The Red Emerald plant is indeed toxic to cats due to the presence of insoluble calcium oxalates, substances that, when contacted or ingested, can cause distress and discomfort in cats. When a cat chews on a Red Emerald, these insoluble calcium oxalate crystals are released, causing irritation to the lips, throat, and tongue, and inducing symptoms such as excessive pawing at the mouth, vomiting, or drooling due to the painful burning sensation. While the poisoning from this plant is typically not fatal, it can still bring about considerable suffering for your furry friend.
This article has been meticulously written in collaboration with a team of experienced Doctors of Veterinary Medicine (DVMs) who, through their invaluable insights and expertise, have contributed to the accuracy and reliability of the information provided on the potential risks associated with Red Emerald plants and their effects on cats. We have also substantiated our findings by referencing high-authority websites like ASPCA and PetMD to ensure the provision of the most up-to-date and reliable information. Our collective aim is to shed light on the implications of exposing cats to various plants, including the Red Emerald, and to guide pet owners in maintaining a safe environment for their pets.
Clinical Signs of Red Emerald Poisoning in Cats
Upon contact or ingestion of the Red Emerald plant, cats may present a range of clinical signs indicating potential poisoning. These symptoms arise due to the presence of insoluble calcium oxalates in the plant, which, when released, can cause a series of reactions in a cat’s body. Here’s a detailed explanation of each symptom and its cause:
- Inflammation of the oral cavity: The oxalate crystals present in the Red Emerald can act as mechanical irritants. When a cat chews or bites into the plant, these crystals are released and can embed themselves into the soft tissues of the cat’s mouth, leading to localized inflammation.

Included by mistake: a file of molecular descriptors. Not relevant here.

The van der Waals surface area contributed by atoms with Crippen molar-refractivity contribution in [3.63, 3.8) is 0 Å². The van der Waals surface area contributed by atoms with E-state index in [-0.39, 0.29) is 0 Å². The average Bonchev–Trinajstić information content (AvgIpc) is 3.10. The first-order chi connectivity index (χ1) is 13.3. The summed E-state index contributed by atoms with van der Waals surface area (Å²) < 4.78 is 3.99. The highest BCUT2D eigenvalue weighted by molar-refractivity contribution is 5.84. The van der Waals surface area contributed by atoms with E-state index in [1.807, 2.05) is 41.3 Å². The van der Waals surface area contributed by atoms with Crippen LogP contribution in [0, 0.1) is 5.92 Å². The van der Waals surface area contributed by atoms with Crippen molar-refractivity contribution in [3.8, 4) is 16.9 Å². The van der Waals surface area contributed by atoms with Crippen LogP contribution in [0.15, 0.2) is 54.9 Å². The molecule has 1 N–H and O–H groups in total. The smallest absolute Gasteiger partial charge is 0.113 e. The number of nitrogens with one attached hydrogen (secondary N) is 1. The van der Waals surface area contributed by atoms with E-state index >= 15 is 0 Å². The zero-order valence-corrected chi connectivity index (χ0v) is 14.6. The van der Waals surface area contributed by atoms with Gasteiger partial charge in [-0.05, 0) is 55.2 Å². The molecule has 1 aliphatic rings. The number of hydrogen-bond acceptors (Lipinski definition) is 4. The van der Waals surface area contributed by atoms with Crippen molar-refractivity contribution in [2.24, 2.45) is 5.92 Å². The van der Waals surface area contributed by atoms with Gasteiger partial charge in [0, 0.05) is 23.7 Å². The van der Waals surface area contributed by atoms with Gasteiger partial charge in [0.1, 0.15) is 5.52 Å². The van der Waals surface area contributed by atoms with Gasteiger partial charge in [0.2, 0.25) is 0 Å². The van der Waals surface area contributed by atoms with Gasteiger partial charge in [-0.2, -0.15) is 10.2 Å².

- Intense burning feeling in the mouth: The oxalate crystals from the Red Emerald, once released, interact with the mucous membranes in the cat’s mouth. This interaction results in a burning sensation, which is often immediately noticeable and distressing to the cat.
- Vomiting: If a cat ingests a significant portion of the plant, the irritation from the oxalate crystals isn’t limited to the mouth. As the plant material moves through the digestive tract, the stomach may react by trying to expel the irritant, leading to vomiting.
- Drooling: Excessive salivation or drooling is a direct response to the burning sensation and irritation in the mouth. As the cat’s body attempts to soothe the affected areas and possibly dilute or wash away the irritants, there is an increase in the production of saliva.
- Swallowing difficulties: Due to the inflammation and discomfort in the oral cavity, coupled with the embedded oxalate crystals, a cat may find it challenging to swallow. This difficulty can be observed as hesitation or repeated swallowing motions without the intake of food or water.
It’s essential to note that the severity of these symptoms may vary depending on the amount of the Red Emerald plant ingested or contacted. If a cat exhibits any of these signs after being in proximity to the plant, seeking immediate veterinary attention is crucial.
First Aid and Treatment of Red Emerald Poisoning in Cats
To eliminate any crystals that may be present, the doctor will carefully wash out your cat’s mouth. A gastric lavage, or stomach wash, may be performed by the vet to eliminate any poisons that may be present in the stomach cavity.
To assist decrease edema, the vet may need to prescribe Benadryl. If this is not given, your cat’s airways may swell shut, making it harder for him to breathe.
If your cat becomes dehydrated as a consequence of severe vomiting, the veterinarian can give him intravenous fluids to help him rehydrate and regain strength. Medications such as sucralfate and Kapectolin may also be used to coat the stomach lining and prevent additional discomfort to the cat.
Recovery from Red Emerald Poisoning in Cats
Most cats are discharged shortly after treatment, but others may need to stay longer if they are dehydrated and must be supervised by a veterinarian while they recover.
Once you are home, give your cat an ample supply of fluids. Let the cat rest in a quiet and cozy space at your home while recovering.
Prevention of Red Emerald Poisoning in Cats
Avoid growing red emerald philodendron in your gardens and even indoors. If your neighbor is growing this plant, you should limit your cat’s access outdoors. Keep him occupied and stimulated indoors to minimize the chance of straying away far from your house.
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